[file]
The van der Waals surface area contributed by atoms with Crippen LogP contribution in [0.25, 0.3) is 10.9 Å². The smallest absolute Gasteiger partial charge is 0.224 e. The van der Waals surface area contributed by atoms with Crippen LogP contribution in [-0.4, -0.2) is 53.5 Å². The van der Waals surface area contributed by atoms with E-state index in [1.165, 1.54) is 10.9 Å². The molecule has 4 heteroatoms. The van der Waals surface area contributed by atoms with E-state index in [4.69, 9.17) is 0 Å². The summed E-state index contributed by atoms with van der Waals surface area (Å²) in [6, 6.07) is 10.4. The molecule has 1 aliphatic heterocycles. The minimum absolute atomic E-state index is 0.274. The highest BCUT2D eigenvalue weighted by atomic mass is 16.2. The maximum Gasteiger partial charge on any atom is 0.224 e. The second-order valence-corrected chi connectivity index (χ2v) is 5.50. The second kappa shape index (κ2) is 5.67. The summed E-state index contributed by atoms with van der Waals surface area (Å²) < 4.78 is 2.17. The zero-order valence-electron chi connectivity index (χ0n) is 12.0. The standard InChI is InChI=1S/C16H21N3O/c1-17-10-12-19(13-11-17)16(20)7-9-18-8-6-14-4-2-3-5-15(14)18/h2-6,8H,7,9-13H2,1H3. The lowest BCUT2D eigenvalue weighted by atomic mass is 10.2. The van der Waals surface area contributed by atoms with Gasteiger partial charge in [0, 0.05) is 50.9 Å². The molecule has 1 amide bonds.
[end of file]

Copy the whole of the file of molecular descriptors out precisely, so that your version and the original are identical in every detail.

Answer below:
The van der Waals surface area contributed by atoms with Crippen LogP contribution in [0.25, 0.3) is 10.9 Å². The smallest absolute Gasteiger partial charge is 0.224 e. The van der Waals surface area contributed by atoms with Crippen LogP contribution in [-0.4, -0.2) is 53.5 Å². The van der Waals surface area contributed by atoms with E-state index in [1.165, 1.54) is 10.9 Å². The molecule has 4 heteroatoms. The van der Waals surface area contributed by atoms with E-state index in [4.69, 9.17) is 0 Å². The summed E-state index contributed by atoms with van der Waals surface area (Å²) in [6, 6.07) is 10.4. The molecule has 1 aliphatic heterocycles. The minimum absolute atomic E-state index is 0.274. The highest BCUT2D eigenvalue weighted by atomic mass is 16.2. The maximum Gasteiger partial charge on any atom is 0.224 e. The second-order valence-corrected chi connectivity index (χ2v) is 5.50. The second kappa shape index (κ2) is 5.67. The summed E-state index contributed by atoms with van der Waals surface area (Å²) < 4.78 is 2.17. The zero-order valence-electron chi connectivity index (χ0n) is 12.0. The standard InChI is InChI=1S/C16H21N3O/c1-17-10-12-19(13-11-17)16(20)7-9-18-8-6-14-4-2-3-5-15(14)18/h2-6,8H,7,9-13H2,1H3. The lowest BCUT2D eigenvalue weighted by atomic mass is 10.2. The van der Waals surface area contributed by atoms with Gasteiger partial charge in [0, 0.05) is 50.9 Å². The molecule has 1 amide bonds.